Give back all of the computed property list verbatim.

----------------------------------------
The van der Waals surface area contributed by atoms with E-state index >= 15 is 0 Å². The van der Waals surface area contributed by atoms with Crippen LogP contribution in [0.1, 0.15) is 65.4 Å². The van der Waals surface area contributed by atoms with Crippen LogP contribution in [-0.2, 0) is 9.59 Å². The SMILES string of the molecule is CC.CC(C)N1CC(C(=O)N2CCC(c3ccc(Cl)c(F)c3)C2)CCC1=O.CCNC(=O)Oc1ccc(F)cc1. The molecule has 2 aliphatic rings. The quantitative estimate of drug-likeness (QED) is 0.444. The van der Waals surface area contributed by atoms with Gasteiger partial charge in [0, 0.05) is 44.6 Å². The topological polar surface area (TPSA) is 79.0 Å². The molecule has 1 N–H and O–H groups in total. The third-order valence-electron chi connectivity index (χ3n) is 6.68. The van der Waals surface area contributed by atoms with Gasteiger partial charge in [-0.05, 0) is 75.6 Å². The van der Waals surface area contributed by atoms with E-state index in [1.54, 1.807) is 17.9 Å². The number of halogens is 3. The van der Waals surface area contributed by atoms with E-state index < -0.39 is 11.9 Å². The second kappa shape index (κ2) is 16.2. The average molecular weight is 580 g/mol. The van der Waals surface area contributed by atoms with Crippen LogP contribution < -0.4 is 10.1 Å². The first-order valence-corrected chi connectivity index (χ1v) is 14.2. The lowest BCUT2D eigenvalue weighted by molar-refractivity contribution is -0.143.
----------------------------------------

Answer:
The van der Waals surface area contributed by atoms with E-state index >= 15 is 0 Å². The van der Waals surface area contributed by atoms with Crippen LogP contribution in [0.1, 0.15) is 65.4 Å². The van der Waals surface area contributed by atoms with Crippen LogP contribution in [-0.2, 0) is 9.59 Å². The SMILES string of the molecule is CC.CC(C)N1CC(C(=O)N2CCC(c3ccc(Cl)c(F)c3)C2)CCC1=O.CCNC(=O)Oc1ccc(F)cc1. The molecule has 2 aliphatic rings. The quantitative estimate of drug-likeness (QED) is 0.444. The van der Waals surface area contributed by atoms with Gasteiger partial charge in [0, 0.05) is 44.6 Å². The topological polar surface area (TPSA) is 79.0 Å². The molecule has 1 N–H and O–H groups in total. The third-order valence-electron chi connectivity index (χ3n) is 6.68. The van der Waals surface area contributed by atoms with Gasteiger partial charge in [-0.05, 0) is 75.6 Å². The van der Waals surface area contributed by atoms with E-state index in [1.54, 1.807) is 17.9 Å². The number of halogens is 3. The van der Waals surface area contributed by atoms with E-state index < -0.39 is 11.9 Å². The second kappa shape index (κ2) is 16.2. The average molecular weight is 580 g/mol. The van der Waals surface area contributed by atoms with Crippen LogP contribution < -0.4 is 10.1 Å². The first-order valence-corrected chi connectivity index (χ1v) is 14.2. The lowest BCUT2D eigenvalue weighted by molar-refractivity contribution is -0.143.